Jose Marti Park getting aid from New York nonprofit
Written by John Charles Robbins on November 14, 2017
One of the largest and most popular parks in the City of Miami will be getting improvements, and a grant may help spur on the renovation.
Jose Marti Park, at 351 SW Fourth St., lies next to the Miami River and in the shadow of an elevated I-95 freeway.
The Van Alen Institute, a New York City 501(c)(3) not-for-profit, has awarded the city a gift and a grant for the design development phase of a new general plan for the park, which anchors the east side of Little Havana.
City commissioners are to consider acceptance of the gift and grant today (11/16).
The institute collaborates with communities, scholars, policymakers and professionals on local and global initiatives to investigate the most pressing social, cultural and ecological challenges of tomorrow, according to Jane Gilbert, the city’s chief resilience officer.
In a letter, Ms. Gilbert recommends the city accept the in-kind service donation from the institute for a new general design of Jose Marti Park to address flood risk in Little Havana.
The institute is donating its professional consulting for advising, providing input, assisting with community engagement and other services to assist the city with the design phase of park improvements.
The gift is about $120,000 of in-kind services, plus $60,000 in funds to compensate the design team selected through the city’s request for qualifications for the conceptual design.
Commissioners will be asked to approve, by four-fifths vote, City Manager Daniel Alfonso’s recommendation waiving competitive sealed bidding as not being practicable to accept the donation of services and money.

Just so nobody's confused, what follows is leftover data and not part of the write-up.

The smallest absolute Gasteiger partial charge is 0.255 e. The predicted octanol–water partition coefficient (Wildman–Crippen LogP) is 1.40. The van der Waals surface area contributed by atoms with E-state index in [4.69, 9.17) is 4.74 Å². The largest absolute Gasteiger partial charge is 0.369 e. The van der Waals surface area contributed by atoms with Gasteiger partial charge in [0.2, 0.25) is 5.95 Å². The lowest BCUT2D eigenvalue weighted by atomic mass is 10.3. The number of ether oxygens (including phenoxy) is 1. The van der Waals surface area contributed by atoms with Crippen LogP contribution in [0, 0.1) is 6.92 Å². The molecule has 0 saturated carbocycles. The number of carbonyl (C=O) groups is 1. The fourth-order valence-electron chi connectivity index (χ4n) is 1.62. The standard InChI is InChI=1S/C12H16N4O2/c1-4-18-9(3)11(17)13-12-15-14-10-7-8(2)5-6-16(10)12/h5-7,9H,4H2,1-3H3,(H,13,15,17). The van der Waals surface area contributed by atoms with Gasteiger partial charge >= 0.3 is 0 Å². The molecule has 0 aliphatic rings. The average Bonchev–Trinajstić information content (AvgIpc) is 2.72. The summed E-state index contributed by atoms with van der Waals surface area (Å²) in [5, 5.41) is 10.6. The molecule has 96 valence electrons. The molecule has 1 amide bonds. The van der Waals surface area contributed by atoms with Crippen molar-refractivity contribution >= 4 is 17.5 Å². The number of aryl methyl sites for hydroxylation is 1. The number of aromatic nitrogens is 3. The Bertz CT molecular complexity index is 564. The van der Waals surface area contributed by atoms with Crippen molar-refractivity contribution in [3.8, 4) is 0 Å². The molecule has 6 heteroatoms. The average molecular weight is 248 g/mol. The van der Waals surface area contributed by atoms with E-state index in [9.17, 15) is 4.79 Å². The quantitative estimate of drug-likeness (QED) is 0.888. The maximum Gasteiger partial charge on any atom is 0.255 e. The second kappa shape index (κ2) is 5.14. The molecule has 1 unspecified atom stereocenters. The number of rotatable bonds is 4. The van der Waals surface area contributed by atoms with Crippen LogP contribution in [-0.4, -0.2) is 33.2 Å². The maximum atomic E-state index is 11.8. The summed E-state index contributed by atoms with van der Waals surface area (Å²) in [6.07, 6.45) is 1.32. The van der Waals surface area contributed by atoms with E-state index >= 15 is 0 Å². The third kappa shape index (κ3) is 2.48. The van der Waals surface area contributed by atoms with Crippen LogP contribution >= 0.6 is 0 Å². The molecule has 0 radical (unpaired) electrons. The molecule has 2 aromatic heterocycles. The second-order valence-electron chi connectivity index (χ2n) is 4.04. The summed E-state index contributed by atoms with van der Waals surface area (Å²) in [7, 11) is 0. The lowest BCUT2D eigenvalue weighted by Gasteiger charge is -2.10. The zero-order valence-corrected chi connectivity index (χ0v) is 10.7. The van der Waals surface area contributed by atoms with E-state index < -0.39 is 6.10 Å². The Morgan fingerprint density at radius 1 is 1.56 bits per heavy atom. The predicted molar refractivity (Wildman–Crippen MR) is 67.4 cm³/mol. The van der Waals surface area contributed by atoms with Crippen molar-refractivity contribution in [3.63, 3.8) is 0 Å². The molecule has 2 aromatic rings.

A background memo from the manager’s office says the design phase would involve developing a new general plan for the park, taking into consideration increasing flood risks associated with sea level rise, unique cultural heritage of Little Havana, increasing use related to developments surrounding the park, and parking, transportation and access issues.
The process would research and analyze site and contextual elements, identify opportunities and constraints, engage stakeholders and community residents, and recommend a phased approach for implementation.
The institute’s consulting includes assistance with the development of the city’s request for qualifications to select the design team, assistance with community engagement, and other tasks, the memo says.
The park is home to a public riverwalk the length of the property.
On the southern end of the park is an elevated seawall. There is no seawall on the northern portion and tidal flooding floods the riverwalk, a green space area and beyond.
Once the design is complete, the cost of much of the improvements is expected to be paid as part of a public-private partnership between the city and a developer who owns the property next door on the river, CG Miami River LLC.
A plans calls for multiple towers offering residential, hotel, offices and retail space in a project to be called simply Miami River. City commissioners approved the partnership and the project in October 2015.
The developer has committed to millions in public benefits to the park as part of a five-phase development.
The agreement calls for the developer to renovate a pool and restroom, demolish gates, plazas and structures, and construct a children’s interactive fountain and playground and adult game area, outdoor built-in gym, plus add new equipment, a canoe launch and concession area, and improve the park with landscaping, hardscaping and signage.
A list of estimated costs attached to the development agreement shows that contributions to Jose Marti Park, including seawall repairs, riverwalk and Art in Public Places, totals more than $6 million.
Jose Marti Park offers swimming, baseball, basketball, a playground and a gymnasium, along with after school programs, summer camp, spring break camp, winter camp, ESOL classes, arts and crafts for seniors, computer classes and more.